Of basis points, beeps and bips: the atoms of interest rates

Today I have something short and purely educational for you.

Interest rates are in the news today. Greenspan et al. are meeting, and there is unanimous agreement among the punditocracy that he will raise short term interest rates (the only interest rates over which he has much power) by 0.25%.

Now you might hear people call that last figure 25 basis points. That’’s because, in the world of interest rates, a change in an interest rate of 0.01% can be quite noticeable, and therefore worthy of not being decimalized.

And that’s what a basis point is: it’s 0.01%.

And that means that 0.25%, being twenty-five times that slightest of percentage slivers, is 25 basis points.

You can think of a basis point as the atom of percentages, while 1.0% is the molecule.

This linguistic framework saves a lot of tongue-wagging, doesn’’t it? After all, would you rather say twenty-five basis points or would you rather say twenty-five hundredths of a percent?

Pity those who are sibilance stressed, as even the best of British actor enunciators must have to work hard and concentrate fully when uttering the word hundredths.

You’’ll often hear people say that a basis point is one one-hundredth of a percentage point. It’’s fine to think of it that way. Doing so is, after all, accurate. But most people find it easier to think of a basis point as the smallest slice of an interest rate that is noticeable, and to keep it in mind that there are 100 of those smallest slices in each percentage point.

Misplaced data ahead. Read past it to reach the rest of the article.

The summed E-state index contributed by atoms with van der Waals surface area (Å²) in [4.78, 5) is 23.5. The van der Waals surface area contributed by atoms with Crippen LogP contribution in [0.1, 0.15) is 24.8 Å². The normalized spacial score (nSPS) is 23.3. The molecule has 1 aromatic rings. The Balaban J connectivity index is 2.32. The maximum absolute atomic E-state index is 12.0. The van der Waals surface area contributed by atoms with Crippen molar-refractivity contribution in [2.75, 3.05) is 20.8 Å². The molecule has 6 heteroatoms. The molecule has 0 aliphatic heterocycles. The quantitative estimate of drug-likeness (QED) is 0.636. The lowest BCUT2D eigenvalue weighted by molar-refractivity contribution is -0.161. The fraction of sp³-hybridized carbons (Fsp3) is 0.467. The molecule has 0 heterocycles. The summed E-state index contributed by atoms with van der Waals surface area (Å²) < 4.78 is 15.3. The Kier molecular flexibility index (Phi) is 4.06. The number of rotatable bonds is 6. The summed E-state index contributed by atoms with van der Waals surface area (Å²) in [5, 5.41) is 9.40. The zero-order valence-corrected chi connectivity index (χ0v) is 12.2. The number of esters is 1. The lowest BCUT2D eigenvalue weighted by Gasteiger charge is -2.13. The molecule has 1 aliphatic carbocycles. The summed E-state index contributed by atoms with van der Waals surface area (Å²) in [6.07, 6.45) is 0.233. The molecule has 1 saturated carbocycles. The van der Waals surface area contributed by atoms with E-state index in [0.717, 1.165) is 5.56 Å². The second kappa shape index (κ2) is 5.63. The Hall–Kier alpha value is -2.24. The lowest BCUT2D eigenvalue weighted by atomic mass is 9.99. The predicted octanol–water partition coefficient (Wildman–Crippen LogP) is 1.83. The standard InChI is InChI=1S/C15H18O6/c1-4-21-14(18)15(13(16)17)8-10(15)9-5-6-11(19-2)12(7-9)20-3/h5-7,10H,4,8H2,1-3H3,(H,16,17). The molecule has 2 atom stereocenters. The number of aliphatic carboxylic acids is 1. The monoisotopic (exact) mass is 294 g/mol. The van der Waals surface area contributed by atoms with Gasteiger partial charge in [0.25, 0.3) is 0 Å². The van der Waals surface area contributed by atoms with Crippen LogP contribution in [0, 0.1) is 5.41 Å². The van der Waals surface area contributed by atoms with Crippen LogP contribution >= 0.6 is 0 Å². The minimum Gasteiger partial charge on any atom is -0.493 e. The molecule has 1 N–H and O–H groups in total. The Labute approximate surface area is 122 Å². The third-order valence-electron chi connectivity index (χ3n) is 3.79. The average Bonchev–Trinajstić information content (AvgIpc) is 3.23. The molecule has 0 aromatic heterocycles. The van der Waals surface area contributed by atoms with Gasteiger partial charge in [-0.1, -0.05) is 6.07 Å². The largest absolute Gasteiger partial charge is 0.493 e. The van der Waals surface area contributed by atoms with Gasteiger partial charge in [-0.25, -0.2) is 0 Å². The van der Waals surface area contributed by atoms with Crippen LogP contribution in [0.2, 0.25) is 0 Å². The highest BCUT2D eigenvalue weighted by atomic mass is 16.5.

And some people like to think of basis points as a second iteration, in that percentages are all about hundredths, and basis points are all about hundredths of hundredths.

With time, all of this becomes second nature..

The common abbreviation for basis points is bps, as in 25 bps. If you’re talking about one basis point, I suppose you might see it shown as 1 bp., but I cannot recall ever seeing that.

The bps abbreviation has given rise to some interest rate jargoning, so that, interest rate jargoneers everywhere refer to a basis point as a beep, or as a bip, as in, Greenspan is raising interest rates 25 beeps today.

Now you, too, can sound like an interest rate punditor.

* * *

Quick question: many people know the rule that “when interest rates go up bond prices go down and vice versa, but do you know why that is?

If you do not know The Vice Versa Rule, as I call it, and if you want to be smart about interest rates and bonds and such, you owe it to yourself to understand why it is so. Knowing that up/down rule is a start, but it is only that. To be smart in this arena you need to know the conceptual underpinnings of that rule.

But that is a topic for another day.


Leave a Comment